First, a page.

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Crooked Music 

The Crooked Jades, plus Pine Hill Haints and jazzman Tommy Lockett

The Crooked Jades Photo by Cesar Rubio
  • The Crooked Jades Photo by Cesar Rubio

Crooked is not a term most would associate with music, but that's how Susan Anderson described a tune played by the local Quebecois band, Mon Petite Chou, at the Humboldt Folklife Festival last Saturday. I knew what she meant because a few years back, when I interviewed Jeff Kazor, leader of The Crooked Jades, he used the word while tracing the roots of the music his band plays.

He explained that the Jades focus on "pre-radio" old time music from the American South. "It's unconventional in a sense; they use a term - crooked - meaning that the measures are uneven so it sounds a bit odd," he told me.

I'm by no means a music scholar so I was uncertain about the term "uneven." He gave a very technical definition regarding shifting meters, then continued. "To make it a little more clear, what [sprang from] old time music was bluegrass. Bluegrass took a lot of the tunes and squared them all up ... made it more conventional. It seemed like a sad thing that bluegrass homogenized all this music. It made me even more interested in getting as much of this old stuff to play."

Always expanding his old time music repertoire, he looks for unusual songs. "Usually what grabs me quickly is anything that has some unconventional aspect. And obviously lyrics are a major part. Sometimes I'll find amazing lyrics in these old songs -- there's a simplicity that tends to draw you back to the time it was written; sometimes that was in the late 1800s."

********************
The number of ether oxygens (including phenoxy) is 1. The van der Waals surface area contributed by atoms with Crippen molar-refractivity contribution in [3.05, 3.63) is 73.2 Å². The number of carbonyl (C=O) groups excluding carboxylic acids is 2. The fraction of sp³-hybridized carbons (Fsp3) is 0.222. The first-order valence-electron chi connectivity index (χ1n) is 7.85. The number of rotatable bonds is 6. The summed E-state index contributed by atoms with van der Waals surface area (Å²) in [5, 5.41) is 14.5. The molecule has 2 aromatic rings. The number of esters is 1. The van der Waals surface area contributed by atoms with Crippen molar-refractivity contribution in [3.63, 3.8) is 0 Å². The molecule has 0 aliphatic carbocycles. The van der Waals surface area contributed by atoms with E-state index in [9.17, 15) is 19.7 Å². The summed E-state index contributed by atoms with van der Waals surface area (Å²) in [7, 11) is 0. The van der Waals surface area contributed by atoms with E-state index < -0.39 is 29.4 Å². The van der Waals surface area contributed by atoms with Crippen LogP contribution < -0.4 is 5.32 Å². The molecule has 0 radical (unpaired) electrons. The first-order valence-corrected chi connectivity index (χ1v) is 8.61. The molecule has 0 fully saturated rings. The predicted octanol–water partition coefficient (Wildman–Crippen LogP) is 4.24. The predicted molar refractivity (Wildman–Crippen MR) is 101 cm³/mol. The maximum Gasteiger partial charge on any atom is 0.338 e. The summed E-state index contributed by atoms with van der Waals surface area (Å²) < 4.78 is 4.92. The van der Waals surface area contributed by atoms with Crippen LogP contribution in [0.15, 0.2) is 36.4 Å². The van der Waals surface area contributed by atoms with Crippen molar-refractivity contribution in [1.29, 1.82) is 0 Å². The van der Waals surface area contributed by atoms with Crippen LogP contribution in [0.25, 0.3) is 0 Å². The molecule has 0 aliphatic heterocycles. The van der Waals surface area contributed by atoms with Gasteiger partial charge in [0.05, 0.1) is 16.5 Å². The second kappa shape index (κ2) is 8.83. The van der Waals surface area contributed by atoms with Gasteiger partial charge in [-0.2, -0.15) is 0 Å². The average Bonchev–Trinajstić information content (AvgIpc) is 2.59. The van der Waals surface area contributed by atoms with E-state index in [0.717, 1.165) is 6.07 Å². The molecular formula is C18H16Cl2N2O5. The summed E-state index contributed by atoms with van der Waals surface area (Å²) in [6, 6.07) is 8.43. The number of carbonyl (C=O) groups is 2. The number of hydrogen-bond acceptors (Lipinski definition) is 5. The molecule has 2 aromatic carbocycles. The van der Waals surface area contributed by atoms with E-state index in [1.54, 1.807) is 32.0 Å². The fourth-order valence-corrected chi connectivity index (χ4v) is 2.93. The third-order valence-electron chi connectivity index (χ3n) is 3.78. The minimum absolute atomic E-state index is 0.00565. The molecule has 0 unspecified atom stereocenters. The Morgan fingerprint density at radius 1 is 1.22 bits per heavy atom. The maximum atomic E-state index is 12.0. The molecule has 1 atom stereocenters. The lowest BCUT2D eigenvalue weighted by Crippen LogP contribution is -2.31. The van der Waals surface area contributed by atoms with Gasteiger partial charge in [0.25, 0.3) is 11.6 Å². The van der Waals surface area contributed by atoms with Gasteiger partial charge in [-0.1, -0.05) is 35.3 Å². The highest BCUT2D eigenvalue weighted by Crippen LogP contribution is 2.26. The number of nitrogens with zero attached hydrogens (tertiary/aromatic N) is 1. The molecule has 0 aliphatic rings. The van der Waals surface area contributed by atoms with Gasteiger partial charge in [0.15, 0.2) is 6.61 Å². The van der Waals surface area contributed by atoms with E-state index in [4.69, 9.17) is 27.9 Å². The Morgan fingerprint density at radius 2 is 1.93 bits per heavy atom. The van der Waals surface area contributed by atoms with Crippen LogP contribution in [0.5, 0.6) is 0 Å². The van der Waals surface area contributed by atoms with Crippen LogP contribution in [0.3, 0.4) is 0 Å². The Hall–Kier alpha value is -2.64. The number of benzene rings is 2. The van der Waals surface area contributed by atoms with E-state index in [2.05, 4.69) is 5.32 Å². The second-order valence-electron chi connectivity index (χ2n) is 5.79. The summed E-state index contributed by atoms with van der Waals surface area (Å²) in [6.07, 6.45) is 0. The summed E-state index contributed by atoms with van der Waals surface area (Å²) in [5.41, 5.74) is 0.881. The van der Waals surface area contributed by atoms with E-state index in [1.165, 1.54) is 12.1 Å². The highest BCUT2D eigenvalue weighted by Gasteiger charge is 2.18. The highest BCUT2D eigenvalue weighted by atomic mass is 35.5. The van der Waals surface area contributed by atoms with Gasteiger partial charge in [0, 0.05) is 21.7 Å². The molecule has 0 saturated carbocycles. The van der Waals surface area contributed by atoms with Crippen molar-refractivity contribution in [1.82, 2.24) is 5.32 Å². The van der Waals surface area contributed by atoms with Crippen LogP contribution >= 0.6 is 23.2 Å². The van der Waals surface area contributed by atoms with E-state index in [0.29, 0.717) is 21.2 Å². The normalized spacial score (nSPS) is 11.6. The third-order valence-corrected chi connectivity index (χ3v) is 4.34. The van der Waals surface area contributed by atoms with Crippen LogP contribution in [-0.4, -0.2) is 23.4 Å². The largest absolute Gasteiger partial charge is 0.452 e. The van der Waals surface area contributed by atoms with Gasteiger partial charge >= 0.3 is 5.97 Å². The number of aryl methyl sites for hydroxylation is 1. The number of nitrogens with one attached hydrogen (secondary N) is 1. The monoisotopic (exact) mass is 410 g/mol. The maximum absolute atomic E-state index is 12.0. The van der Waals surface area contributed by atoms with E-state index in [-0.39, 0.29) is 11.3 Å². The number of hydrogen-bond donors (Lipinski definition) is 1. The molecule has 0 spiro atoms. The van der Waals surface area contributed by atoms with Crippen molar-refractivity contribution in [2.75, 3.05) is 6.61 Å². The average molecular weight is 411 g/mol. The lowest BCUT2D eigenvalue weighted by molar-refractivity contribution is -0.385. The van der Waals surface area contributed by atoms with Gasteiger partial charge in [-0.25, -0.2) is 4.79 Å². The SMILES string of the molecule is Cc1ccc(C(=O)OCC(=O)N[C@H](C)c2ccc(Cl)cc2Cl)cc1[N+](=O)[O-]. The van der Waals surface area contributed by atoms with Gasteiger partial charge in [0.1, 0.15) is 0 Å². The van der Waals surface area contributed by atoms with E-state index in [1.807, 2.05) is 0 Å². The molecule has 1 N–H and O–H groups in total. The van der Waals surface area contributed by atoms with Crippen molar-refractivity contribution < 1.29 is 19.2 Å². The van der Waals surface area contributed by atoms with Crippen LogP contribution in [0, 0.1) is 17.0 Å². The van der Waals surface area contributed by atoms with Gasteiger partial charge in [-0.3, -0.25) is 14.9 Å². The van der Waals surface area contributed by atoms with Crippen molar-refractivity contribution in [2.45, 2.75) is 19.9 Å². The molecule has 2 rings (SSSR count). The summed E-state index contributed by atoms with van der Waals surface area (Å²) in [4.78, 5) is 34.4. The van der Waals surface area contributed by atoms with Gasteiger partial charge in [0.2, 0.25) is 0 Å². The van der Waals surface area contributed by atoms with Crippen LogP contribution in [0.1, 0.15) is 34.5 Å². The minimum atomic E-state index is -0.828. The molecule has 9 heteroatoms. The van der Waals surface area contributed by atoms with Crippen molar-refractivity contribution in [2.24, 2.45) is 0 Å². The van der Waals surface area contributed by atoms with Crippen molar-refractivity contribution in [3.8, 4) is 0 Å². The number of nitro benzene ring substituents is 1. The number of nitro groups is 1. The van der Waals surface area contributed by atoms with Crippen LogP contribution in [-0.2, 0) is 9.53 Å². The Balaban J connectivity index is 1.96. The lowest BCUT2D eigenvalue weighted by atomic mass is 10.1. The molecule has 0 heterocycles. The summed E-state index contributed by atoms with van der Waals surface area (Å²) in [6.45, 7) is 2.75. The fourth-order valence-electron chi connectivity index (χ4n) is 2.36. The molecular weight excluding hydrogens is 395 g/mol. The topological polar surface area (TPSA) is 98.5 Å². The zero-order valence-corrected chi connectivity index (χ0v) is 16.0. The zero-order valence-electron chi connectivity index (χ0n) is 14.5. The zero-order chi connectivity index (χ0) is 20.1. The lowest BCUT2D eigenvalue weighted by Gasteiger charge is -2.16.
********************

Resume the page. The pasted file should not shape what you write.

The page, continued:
Why are people still interested in this old mountain music? "In part because of the novelty, that's an unfortunate part," said Kazar. "Most people have never heard this music ... Bill Monroe and especially the Stanley Brothers took all this old time music and put their spin on it, which labeled it as bluegrass. Of course Ralph Stanley, to this day, does not call it bluegrass. He'll say, ‘It's mountain music.' That's another thing that propelled me to dig deeper."

Humboldt's own Striped Pig Stringband is engaged in a similar exploration, particularly in connection with old time dance music. They've pretty much single-handedly revived the square dance form for the younger set at Folklife Barn Dances. On Sunday, Aug. 9, Striped Pig shares a bill at the Arcata Theatre Lounge with The Crooked Jades and local neo-old time jammers The Bucky Walters, but first The Jades play for a Saturday night Folklife Barn Dance at the Arcata Veteran's Hall. Be prepared for some crooked dancing.

Incidentally, the Folklife folks are also sponsors of Saturday's Buddy Brown Blues Festival out in Blue Lake (see our Calendar section for details) and want everyone to know that the Barn Dance starts after the fest ends, so you could attend both if you choose.

Those who want to get in the mood for the Blue Lake blues fest may want to stop by the Wave Friday. Ace blues harpist/vocalist Phil Berkowitz will be there with some bluesy friends from S.F. Phil's specialty is jump blues in the Louis Jordan vein, in fact he has an album titled, Phil Berkowitz Plays Louis' Blues: The Music of Louis Jordan.

By chance, there's another square dance the day after the Jades leave town. Humboldt Hoedowners mark their 58th anniversary on Monday, Aug. 10, with a dance and potluck at the Eureka Veterans Memorial Building. Joe Saltel calls and Joan Tonini cues the rounds for some old school square dancing, the kind with guys in cowboy hats and women in petticoats do-si-doing.